Leading Through A Panic Epidemic

One of my favorite authors, James Thurber, wrote a story called, “The Day the Dam Broke.” It’s a memory from his childhood in Columbus, after the great flood of 1913, when someone yelled, “The dam broke!” A population already stoked by fear from the flood began to bolt down Main Street, certain that they were about to be smashed to bits by a roaring wall of water. Later, when thousands of people sheepishly returned to their homes, they learned they had never been in any danger at all. The dam didn’t break. The panic was more dangerous to residents than the perceived peril.

Here we are, 107 years later, facing a panic epidemic. I look at the landscape and think, “What a great time to be a leader!”  Leaders help others manage and respond to fear in a crisis. The only thing that spreads faster than a virus is panic. The deadly potion of negativity, news stories, fear, and anxiety, ignited by a lively imagination, can explode into a mental disaster movie that can be nearly impossible to overcome.

We must fight that internal disaster movie. The power of our collective emotions is as great, if not greater, than the challenges you and your team/family may face. They are relying upon you. As you go, they go.

Teams and people engulfed by fear will underperform. 

What’s a great leader to do?

START WITH SELF

Emotions are energy and the crisis the world faces today is truly an energy management challenge and opportunity! Leaders are of no use to anyone if they are consumed by their own emotions in response to the spread of the coronavirus, the ups and downs of the stock market, or the unavailability of toilet paper (this is apparently a global outcome of the coronavirus). I have extra if you need some.

What do you need to remain calm, positive, and realistic in the face of a relatively unknown and uncertain threat? Do you know? Let’s explore it.

Here are some thought starters:

  1. What are you most afraid of? Your children getting sick? A parent? Spouse? Your CEO? Your steering wheel is dirty? You forgot and touched your nose? Make a list and then add action items you can take to address the problem. Can’t fix it? Let it go.
  2. Think about how you’ve responded to a threat in the past. We’ve all been tested by the universe. Write it down and validate your response by projecting it upon the current situation. What does great leadership look like for you in your role and in this moment? What does your team / family need?
  3. Find your logic. The flu outbreaks hit us every year – it is a risk that the whole world has accepted as part of living. There have been fires, hurricanes, earthquakes, and tornadoes. A lot of it is outside of our control. Everything we face today is part of life. The coronavirus is no different – how you respond to that which you can, and cannot, control is one metric of a good leader.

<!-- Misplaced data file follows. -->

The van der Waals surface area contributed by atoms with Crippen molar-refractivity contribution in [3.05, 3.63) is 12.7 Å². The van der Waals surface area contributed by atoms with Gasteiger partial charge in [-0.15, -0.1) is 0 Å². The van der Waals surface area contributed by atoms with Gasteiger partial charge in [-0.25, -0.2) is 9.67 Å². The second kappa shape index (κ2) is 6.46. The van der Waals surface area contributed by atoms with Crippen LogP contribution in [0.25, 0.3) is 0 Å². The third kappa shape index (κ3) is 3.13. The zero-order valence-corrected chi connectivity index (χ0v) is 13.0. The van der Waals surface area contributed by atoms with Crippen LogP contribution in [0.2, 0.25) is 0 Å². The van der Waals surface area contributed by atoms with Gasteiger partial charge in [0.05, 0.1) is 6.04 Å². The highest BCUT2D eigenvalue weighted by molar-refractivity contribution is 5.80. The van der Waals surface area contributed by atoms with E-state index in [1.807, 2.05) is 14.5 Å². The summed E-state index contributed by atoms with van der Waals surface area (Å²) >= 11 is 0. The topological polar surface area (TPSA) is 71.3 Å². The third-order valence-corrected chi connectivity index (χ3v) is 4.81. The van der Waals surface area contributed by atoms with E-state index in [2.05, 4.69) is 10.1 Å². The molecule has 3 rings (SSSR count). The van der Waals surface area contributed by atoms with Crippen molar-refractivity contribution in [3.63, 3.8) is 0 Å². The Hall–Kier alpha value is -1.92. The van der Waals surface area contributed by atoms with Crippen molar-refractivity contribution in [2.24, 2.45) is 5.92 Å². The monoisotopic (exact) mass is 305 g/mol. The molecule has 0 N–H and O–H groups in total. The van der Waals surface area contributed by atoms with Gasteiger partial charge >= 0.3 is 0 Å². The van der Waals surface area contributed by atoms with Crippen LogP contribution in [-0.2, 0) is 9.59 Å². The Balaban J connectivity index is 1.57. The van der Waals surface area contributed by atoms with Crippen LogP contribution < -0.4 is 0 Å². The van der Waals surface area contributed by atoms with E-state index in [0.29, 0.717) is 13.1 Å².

4. Move from “Me” to “We” – use your energy to manage yourself and then start doing the same for those who look up to you. Everything you do will be examined for clues to your own state – being calm, confident and courageous will reassure followers.
  5. Turn Off the News – in this 24/7 onslaught of information, it’s incumbent upon us to manage how much time we invest in watching the news. There’s a difference between being informed and being obsessed. Use your energy productively.
  6. Spend time outdoors. Go for the walk, visit a park, soak up the beauty of spring – it is coming and it makes everything FEEL better. It’s going to be 60 degrees in Michigan today. I can’t WAIT to go for a walk in the warmth. The birds sing and the warm breeze blows with no regard to the stock market or coronavirus. It’s a blessing – chicken soup for the soul. Lean on it. Let nature give you strength.

You can take your team/family through the above ideas and have a group discussion – but do that only after you’ve got yourself figured out.

LEAD TEAMS AND FAMILIES

Help others face fear by being curious and transparent yourself. Ask open ended questions. Tell stories, and encourage them to do the same.

“Wow, this virus sure is bringing out the worst and the best in people. (share some examples)”

“Based on what we know, what does common sense look like for us in this moment?”

“What are you most concerned about?”

“How can we help our teams/family feel informed and stable? What do they need that they don’t already have?”

“In February 2018, Forbes reported that over 4,000 people died from the flu in one week. I was surprised to read that fact and it gave me some perspective. We’ll get through this.”

“Everything we’re doing now will help us be even stronger after this is over, and it will be over at some point.”